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The dialogue in the first episode of Star Trek: Voyager almost explains this.

Tuvok: Any action we take to protect the Ocampa would affect the balance of power in this system. The Prime Directive would seem to apply.

Janeway: Would it? We never asked to be involved, Tuvok... but we are.

Is "being involved involuntarily" an exception to the Prime Directive?

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  • I was surprised this wasn't a duplicate. It exists on Reddit and such but not Stack Exchange. (unless I missed something in my search) – LevenTrek Nov 15 '20 at 12:10
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The array would have been destroyed anyway... except that Voyager instigated a battle with the Kazon that damaged its self-destruct capability. Janeway was simply fulfilling the wishes of an advanced species that Voyager had already interfered with.


The rules concerning the prime directive basically boil down to this:

  • Providing knowledge of other inhabited worlds (even if individuals or governments in the society were already aware of such) to peoples who had not started using warp technology
  • Providing access to advanced technologies or science
  • Taking actions to generally affect a society's overall development
  • Taking actions which affect the balance of power in a society or region of space
  • Helping a society escape the negative consequences of its own actions
  • Helping a society escape a natural disaster known to the society, even if inaction would result in a society's extinction, unless the society had warp technology and had formally requested aid
  • Subverting or avoiding the application of a society's laws Interfering in the internal affairs of a society

None of these rules were (technically) broken. The reason for this is because they weren't (technically) involving themselves with the Ocampa but with the Caretaker(A Nacene who did meet all the criteria for interference from Starfleet to be allowed). The Caretaker accidently destroyed the ecosystem of the Ocampa homeworld making the nature of their disaster fall outside the reasonings to them not being allowed to help (Seeing it was neither natural or self inflicted).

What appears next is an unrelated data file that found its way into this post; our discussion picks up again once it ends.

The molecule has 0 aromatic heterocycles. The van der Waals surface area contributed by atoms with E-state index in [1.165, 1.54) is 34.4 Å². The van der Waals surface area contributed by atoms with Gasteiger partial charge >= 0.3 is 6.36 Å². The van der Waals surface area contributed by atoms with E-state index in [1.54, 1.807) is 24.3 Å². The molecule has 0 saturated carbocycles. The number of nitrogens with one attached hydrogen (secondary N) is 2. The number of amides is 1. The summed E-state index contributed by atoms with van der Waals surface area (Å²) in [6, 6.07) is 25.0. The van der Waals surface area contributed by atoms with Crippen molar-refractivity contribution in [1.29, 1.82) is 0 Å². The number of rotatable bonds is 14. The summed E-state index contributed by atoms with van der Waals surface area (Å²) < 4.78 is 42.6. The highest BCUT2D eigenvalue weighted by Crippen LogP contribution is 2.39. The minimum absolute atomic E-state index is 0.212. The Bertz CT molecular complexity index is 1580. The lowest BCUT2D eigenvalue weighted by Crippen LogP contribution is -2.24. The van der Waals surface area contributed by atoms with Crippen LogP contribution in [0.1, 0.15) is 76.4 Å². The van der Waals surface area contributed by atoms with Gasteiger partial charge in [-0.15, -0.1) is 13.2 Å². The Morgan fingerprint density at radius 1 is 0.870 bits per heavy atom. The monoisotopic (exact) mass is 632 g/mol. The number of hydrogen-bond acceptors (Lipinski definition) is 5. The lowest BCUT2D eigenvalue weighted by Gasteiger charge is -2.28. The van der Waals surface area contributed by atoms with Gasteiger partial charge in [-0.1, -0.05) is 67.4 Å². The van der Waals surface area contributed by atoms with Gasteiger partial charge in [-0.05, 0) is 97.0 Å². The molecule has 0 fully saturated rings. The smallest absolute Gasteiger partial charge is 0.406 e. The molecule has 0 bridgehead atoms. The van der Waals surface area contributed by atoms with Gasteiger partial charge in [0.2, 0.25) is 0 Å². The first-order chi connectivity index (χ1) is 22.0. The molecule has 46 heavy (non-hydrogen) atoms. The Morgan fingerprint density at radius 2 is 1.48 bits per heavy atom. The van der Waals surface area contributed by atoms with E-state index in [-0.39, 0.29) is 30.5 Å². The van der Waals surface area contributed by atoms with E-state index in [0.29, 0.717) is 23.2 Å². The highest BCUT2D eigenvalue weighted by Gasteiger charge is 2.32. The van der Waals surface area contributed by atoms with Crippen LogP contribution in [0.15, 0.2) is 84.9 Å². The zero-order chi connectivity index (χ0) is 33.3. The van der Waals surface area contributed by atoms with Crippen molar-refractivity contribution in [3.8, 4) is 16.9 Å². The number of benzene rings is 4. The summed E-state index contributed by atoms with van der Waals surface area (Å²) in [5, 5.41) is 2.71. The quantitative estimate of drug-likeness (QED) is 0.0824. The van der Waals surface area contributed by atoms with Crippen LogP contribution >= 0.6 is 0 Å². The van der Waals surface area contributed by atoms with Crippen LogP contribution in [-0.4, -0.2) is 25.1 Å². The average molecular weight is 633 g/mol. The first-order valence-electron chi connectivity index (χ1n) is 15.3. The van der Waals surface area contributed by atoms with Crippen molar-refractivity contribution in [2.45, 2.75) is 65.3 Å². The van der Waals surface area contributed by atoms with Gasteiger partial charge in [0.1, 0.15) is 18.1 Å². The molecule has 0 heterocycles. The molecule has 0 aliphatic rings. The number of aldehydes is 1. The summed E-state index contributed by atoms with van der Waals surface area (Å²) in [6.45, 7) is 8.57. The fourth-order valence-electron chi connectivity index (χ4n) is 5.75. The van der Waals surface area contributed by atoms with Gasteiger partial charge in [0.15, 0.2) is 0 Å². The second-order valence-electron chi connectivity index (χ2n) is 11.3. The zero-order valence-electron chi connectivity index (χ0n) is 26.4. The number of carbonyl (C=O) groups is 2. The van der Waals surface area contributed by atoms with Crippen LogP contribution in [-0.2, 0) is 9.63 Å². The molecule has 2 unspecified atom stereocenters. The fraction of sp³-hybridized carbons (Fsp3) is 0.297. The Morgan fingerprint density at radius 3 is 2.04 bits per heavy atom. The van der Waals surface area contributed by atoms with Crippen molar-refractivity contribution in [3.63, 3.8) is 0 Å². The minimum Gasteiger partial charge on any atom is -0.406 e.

The Caretaker wanted his station destroyed so it could not fall in to Kazon hands and although this would ultimately be beneficial to the Ocampa, the destruction itself would help a warp capable species fix the problem they caused by not following rules similar to the prime directive.

This isn't the only or first time Starfleet officers bend the rules or interpreted them a bit loosely to make their decisions.

The Prime Directive itself is never fully stated (probably so it would allow for small additions/retcons by the writers). Episodes the prime directive are notably mentioned and explained are:

  • The Original Series
    • Season 2, episodes 7, 14, 16, 23 and 25
  • The Next Generation
    • Season 1, episodes 8, 16 and 22
    • Season 2, episode 15
    • Season 3, episode 4
    • Season 4, episodes 7, 15 and 26
    • Season 5, episodes 1 and 13
    • Season 7, episode 13
  • Deep Space Nine
    • Season 2, episode 2
    • Season 7, episode 16
  • Voyager
    • Season 1, episodes 2 and 4
    • Season 5, episode 9
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  • 1
    I have no reason to disagree - but can you provide a reference for that list of Prime Directive elements? – LevenTrek Nov 15 '20 at 12:41
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    @LevenTrek added a list of episodes that explain it. – A.bakker Nov 15 '20 at 12:54
  • I like your answer but I have some details to add - do you mind if I? (I think you can reject the edit if you don't like it) – LevenTrek Nov 15 '20 at 12:57
  • @LevenTrek that's what the edit button is for m8 :) – A.bakker Nov 15 '20 at 12:59
  • dropping one more edit so I can highlight the part that I think is critical to the answer – LevenTrek Nov 15 '20 at 13:14
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Directives are fine but everyone knows exceptions to rules always happen. The Prime Directive is a guideline to be sure but rigid-mindedness in the application of any rule can sometimes create undesirable conditions.

Captain Janeway's mission was to apprehend the rebel Maquis. It got complicated getting pulled into the Delta Quadrant. By deciding to fulfill the dying request of the Caretaker, Captain Janeway involved the Federation in a situation between alien affairs. Captain Janeway knew very little about the Ocampa, the Nacene or the Kazon. No treaties existed. Making decisions in this manner begs for mistakes. Janeway agreeing to follow through with the Caretaker's request presumed it would be in the best interest of the Delta Quadrant aliens if she destroyed the array station, but again, no treaty existed to support any of them. Janeway could not make such a desicion unilaterally. She didn't know what these races were really like.

After completing her mission, Capt. Janeway should have secured a pathway back home for the safety and welfare of her ship and crew.

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